"On Our Radar" is a monthly 49th Shelf series featuring books with buzz worth sharing. We bring you links to features and reviews about great new books in a multitude of genres from all around the Internet.
Becoming Lin, by Tricia Dower
Moving, well-crafted and thoughtful, Becoming Lin is a novel of ideas and of politics in the very best sense. Dower shows us the tectonic shifts that undergird a culture in transition while respecting and bringing to life the fine grain human details of the characters living out their own poignant stories on that shifting ground.
In This Together, by Danielle Metcalfe-Chenail (Editor)
The book’s guiding principle is that reconciliation is a thorny, complicated subject that involves asking tough questions and, particularly if you’re not aboriginal yourself, doing a lot more listening than talking. But that’s no reason to avoid it altogether. On the contrary, In This Together wades enthusiastically into that complexity. And as a result, its 15 individual voices become much louder than the sum of their parts.
The Brief Reincarnation of a Girl, by Sue Goyette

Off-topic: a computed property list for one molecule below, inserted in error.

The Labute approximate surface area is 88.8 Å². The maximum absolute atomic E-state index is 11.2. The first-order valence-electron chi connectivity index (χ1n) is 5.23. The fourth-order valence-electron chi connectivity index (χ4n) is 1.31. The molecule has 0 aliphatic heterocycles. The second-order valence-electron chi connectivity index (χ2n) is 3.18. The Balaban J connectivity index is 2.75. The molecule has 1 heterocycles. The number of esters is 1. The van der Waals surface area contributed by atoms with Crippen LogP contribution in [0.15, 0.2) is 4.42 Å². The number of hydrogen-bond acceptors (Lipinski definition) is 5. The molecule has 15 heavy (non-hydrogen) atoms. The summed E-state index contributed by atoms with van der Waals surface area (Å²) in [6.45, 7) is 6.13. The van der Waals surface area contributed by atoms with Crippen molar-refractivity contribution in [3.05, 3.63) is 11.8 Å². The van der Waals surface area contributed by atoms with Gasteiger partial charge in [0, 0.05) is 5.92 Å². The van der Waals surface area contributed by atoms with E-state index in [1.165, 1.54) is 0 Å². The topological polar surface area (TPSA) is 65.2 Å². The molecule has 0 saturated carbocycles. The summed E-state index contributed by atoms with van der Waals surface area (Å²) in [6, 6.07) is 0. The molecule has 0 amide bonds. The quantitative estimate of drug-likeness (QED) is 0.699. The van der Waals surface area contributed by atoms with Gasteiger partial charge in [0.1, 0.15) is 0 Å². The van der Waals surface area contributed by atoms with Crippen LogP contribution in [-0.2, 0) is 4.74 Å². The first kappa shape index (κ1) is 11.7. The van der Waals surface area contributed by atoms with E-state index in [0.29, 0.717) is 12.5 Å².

Sue Goyette’s The Brief Reincarnation of a Girl has left me breathless and heartbroken by a tragic story uniquely depicted. Goyette’s series of linked poems has also left me awestruck once again at her singular gifts for evoking emotion and revelations through startling juxtapositions of animate and inanimate, real and imagined, quick and dead, soulless and spiritual.
Righting Canada's Wrongs: Residential Schools, by Melanie Florence
This resource-rich book is sure to spark both class and individual exploration. An index, glossary, and timeline will help teens navigate the rich content in this book, while links to online video and audio clips and the “For Further Reading” section will guide them beyond its pages. Teachers will also find lesson plans and other helpful tools in an accompanying series Resource Guide.
Elliot, by Julie Pearson and Manon Gauthier
Cancer. Absentee parents. Down syndrome. Explaining just one of these issues at a time is hard. Explaining two at one time? I’d say it was almost impossible. Julie Pearson’s book Elliot takes on that burden, attempting to explain both the foster system and children with emotional developmental difficulties at the same time. It works in some ways, and it doesn’t work in others, but when it comes to the attempt itself it is, quite possibly, heroic.
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